WASHINGTON (AFP) – The brutal economic impact of the coronavirus deepened Wednesday as the United States saw its worst slump in a decade, yet there was a ray of hope as patients responded to an antiviral drug in a major trial.
Countries around the world are balancing the desire to ease lockdowns and help their economies against the risk of a second wave of the pandemic that has already killed 214,000 people and infected three million.
Fears that COVID-19 could trigger the biggest global recession for a century heightened with the grim figures from the United States, and further bad news from European powerhouse Germany and a host of major companies worldwide.
But global stock markets still shot higher after US pharmaceutical giant Gilead reported positive results on the use of its drug remdesivir against the respiratory disease in a US government trial.
Top US health and infectious disease specialist Anthony Fauci said remdesivir showed a “clear-cut, significant, positive effect in diminishing the time to recovery” for coronavirus patients.
Speaking at the White House, Fauci said a smaller Chinese study released separately Wednesday showing no benefits from remdesivir was “not an adequate study.”
Experts have warned that only drug treatments or a vaccine can really bring an end to the pandemic but that it could take more than a year to find a cure, leaving the world to rely on lockdowns and distancing measures until then.
The World Health Organization, which has come under fire from US President Donald Trump over its handling of the pandemic, said its emergency committee would meet Thursday for the first time since it declared coronavirus an international emergency three months ago.
Squall before the hurricane
The scale of the impact on the world s biggest economy was revealed Wednesday when the United States announced that economic output collapsed 4.8 percent in the first quarter.
The steepest decline since the Great Recession of 2008, it points to even grimmer reading in coming months and deals a blow to Trump as he seeks re-election in November.
“These data capture only the squall before the second quarter hurricane,” Ian Shepherdson of Pantheon Macroeonomics said.
The country has also reported its millionth coronavirus case, and at over 58,000 the country s COVID-19 death toll is by far the world s highest — surpassing the number of Americans killed in the Vietnam War.
Europe, the worst-hit continent with 130,000 deaths so far, is trying to chart a path out of lockdown.
Germany “will experience the worst recession in the history of the federal republic” founded in 1949, Economy Minister Peter Altmaier warned, predicting that gross domestic product (GDP) is expected to shrink by a record 6.3 percent.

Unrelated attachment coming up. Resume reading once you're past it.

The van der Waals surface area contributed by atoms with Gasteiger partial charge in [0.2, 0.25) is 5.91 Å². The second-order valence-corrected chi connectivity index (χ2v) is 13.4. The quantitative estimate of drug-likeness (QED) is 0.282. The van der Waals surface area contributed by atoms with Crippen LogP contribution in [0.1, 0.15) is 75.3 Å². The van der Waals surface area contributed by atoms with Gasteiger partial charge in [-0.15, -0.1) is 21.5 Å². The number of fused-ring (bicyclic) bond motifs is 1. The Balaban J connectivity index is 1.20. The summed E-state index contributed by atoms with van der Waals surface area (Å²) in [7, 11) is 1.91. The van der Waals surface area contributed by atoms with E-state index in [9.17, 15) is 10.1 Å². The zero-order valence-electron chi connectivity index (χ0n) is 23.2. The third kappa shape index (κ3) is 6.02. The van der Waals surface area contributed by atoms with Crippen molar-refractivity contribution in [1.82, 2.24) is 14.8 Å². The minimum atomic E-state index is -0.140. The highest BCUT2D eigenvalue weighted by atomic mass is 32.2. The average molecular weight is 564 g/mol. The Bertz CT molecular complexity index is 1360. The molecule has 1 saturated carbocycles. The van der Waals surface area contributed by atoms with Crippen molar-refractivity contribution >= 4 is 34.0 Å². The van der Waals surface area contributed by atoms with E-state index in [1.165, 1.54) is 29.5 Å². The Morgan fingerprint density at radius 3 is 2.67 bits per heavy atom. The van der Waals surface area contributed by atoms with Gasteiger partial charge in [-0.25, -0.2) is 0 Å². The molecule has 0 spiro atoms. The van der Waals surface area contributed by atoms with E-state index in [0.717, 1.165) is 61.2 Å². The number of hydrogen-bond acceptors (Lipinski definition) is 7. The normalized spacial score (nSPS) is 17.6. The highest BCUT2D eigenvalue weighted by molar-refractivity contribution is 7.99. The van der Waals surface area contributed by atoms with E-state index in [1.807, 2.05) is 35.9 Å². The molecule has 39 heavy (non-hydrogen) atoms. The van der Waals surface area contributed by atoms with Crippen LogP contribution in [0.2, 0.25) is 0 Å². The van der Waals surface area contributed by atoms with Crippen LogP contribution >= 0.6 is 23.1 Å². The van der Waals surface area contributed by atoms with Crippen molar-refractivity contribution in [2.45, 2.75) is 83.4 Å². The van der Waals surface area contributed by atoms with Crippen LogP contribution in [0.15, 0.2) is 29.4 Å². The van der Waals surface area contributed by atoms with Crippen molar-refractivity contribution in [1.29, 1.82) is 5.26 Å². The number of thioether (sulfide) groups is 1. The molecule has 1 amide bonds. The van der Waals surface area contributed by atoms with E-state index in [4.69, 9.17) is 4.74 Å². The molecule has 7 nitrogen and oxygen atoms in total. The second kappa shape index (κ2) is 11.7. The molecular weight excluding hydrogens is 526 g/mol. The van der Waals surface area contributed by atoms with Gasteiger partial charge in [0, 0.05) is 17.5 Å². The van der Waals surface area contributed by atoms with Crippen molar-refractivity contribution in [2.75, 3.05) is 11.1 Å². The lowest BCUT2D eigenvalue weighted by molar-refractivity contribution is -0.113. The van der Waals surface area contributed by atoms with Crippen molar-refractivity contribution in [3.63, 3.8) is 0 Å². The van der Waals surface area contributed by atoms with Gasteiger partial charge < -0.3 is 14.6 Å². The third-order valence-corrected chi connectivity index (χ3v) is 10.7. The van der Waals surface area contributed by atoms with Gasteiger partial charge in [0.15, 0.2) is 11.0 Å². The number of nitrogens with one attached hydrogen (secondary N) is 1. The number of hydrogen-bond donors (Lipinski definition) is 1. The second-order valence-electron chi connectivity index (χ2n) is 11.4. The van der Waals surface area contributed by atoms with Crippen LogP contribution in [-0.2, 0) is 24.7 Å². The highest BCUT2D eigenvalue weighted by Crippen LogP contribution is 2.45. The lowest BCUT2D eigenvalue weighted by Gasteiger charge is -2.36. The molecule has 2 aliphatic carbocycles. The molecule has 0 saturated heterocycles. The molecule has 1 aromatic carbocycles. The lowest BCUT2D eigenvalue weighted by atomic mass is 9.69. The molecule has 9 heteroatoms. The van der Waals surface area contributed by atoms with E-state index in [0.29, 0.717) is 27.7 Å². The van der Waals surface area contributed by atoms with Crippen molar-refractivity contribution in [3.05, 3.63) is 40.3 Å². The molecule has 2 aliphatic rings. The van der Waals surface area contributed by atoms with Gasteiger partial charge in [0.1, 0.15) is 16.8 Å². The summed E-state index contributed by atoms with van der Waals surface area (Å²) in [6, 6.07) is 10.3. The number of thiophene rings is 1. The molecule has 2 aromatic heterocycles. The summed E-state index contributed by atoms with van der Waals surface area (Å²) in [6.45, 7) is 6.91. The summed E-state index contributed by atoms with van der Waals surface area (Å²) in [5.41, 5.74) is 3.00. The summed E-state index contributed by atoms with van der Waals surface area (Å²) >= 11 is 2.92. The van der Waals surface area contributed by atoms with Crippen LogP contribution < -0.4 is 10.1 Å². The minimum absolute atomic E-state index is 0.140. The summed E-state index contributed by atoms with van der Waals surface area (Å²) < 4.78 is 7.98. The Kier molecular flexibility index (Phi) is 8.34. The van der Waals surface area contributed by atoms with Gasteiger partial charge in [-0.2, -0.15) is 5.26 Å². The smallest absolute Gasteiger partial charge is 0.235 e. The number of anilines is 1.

From Wednesday, the capital Berlin joined the rest of country in requiring masks to enter shops as German authorities said they had the disease under control. They are already compulsory on buses, trains and trams.
“It s the right thing,” said Heike Menzel, 54, who was stacking shelves in Bio Company supermarket, wearing a simple black fabric mask. “You re protecting others.”
UK care home deaths
Italy, Spain and France have been the worst affected European countries, with each reporting more than 24,000 deaths but daily tolls appear to be on a downward trend and they are all charting their way out of shutdown.
Spaniards have increasingly embraced home workouts as they wait for a return to normality.
“It s very motivating because we can see each other, talk,” said Ivan Lopez, 45, a Madrid teacher who has been using the Zoom video app for workout sessions with his running group.
But Britain, which still lacks a plan to exit lockdown, dramatically raised its death toll by 4,419 to 26,097, as the country began including deaths in places such as care homes for the first time.
British Prime Minister Boris Johnson, who just weeks ago was hospitalized with the virus, was meanwhile celebrating Wednesday after becoming a father again when his partner Carrie Symonds gave birth to a boy.
The pressure to ease lockdowns is immense as the world economy teeters, with demand for goods gutted and travel and tourism hammered.
The International Labour Organization said Wednesday that half the global workforce — around 1.6 billion people — are “immediate danger of having their livelihoods destroyed”.
One of the worst-hit areas of the world economy is the aviation industry.
World air traffic suffered a massive drop of more than half in March compared with the same period last year, the “largest decline in recent history”, the International Air Transport Association (IATA) said.
US plane-builder Boeing announced plans to reduce its workforce by 10 percent and slash production of its main airliners while European aviation giant Airbus also reported big losses.
The outbreak however appears to be under control in China, the world s second biggest economy, where the virus first emerged late last year in the city of Wuhan.
China s top legislature will hold its annual meeting next month, after having postponed it from March for the first time due to the disease.
While the world keeps looking for signs of progress against the pandemic, research is also revealing frightening new details about the coronavirus.
Britain and France have both warned of a possible coronavirus-related syndrome emerging in children — including abdominal pain and inflammation around the heart.
“I am taking this very seriously. We have absolutely no medical explanation at this stage,” French Health Minister Olivier Veran said.